This one is a bit tricky. This is caused by someone placing a certain amount of money on a temporary hold on the cardholder’s account, thereby causing the seller to reach their credit limit without realizing it. Hotels, car rental companies, and entertainment vendors commonly use temporary holds.

The Fix:
If the cardholder is over their credit limit, they will not be able to complete the transaction. The only options are for the cardholder to contact their bank and ask them to extend their credit line, or for you to ask for another card or offer additional payment methods.

#7 | Fraud

Lastly, we come to the most serious reason for issuer declined transactions: fraud. Anytime an issuer denies a transaction due to suspected fraudulent activity, they will detail this in their decline codes. They will usually also include instructions for you as to how you should proceed (more on this in a minute).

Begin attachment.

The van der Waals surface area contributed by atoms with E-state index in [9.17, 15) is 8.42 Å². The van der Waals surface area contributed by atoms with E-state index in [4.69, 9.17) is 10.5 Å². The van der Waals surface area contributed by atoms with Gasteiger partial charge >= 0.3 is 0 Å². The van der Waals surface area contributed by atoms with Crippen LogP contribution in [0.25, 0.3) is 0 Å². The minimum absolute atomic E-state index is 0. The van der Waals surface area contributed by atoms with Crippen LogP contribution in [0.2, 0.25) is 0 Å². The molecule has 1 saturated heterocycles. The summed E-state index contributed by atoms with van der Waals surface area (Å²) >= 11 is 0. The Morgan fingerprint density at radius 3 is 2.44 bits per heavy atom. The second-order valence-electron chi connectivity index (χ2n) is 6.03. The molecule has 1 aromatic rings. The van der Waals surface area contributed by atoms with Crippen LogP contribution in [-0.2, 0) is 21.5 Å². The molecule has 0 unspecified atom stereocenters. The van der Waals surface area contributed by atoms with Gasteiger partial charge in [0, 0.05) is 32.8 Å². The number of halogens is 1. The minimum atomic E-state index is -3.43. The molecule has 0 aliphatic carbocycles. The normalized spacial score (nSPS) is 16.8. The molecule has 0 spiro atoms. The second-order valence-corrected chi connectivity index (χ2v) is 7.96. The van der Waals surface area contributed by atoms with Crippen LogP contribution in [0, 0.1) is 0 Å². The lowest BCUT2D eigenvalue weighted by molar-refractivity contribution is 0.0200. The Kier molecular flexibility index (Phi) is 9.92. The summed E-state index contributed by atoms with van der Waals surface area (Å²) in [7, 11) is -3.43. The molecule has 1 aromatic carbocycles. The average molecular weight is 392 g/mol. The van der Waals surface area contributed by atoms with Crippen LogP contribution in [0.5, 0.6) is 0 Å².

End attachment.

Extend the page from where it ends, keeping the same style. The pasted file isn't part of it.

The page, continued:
The Fix:
The only appropriate response required to combat fraudulent activity is to contact the bank associated with the card for clarification. You should flatly refuse to process any transactions with the card in question.

As mentioned above, if the issuer flags a transaction as fraud, they will include a code meant to tell you what you should do next. These include:

Code 7 - Pick up the card (special condition)

The card issuer has already flagged the account for fraud. The issuer requests that you confiscate the card in question, and not return it to the customer.

Code 41 - Lost card, pick up the card (fraud)

The card has been reported lost or stolen, and the issuer has flagged it for fraud. The issuer requests that you confiscate the card in question, and not return it to the customer.

Code 43 - Stolen card, pick up the card (fraud)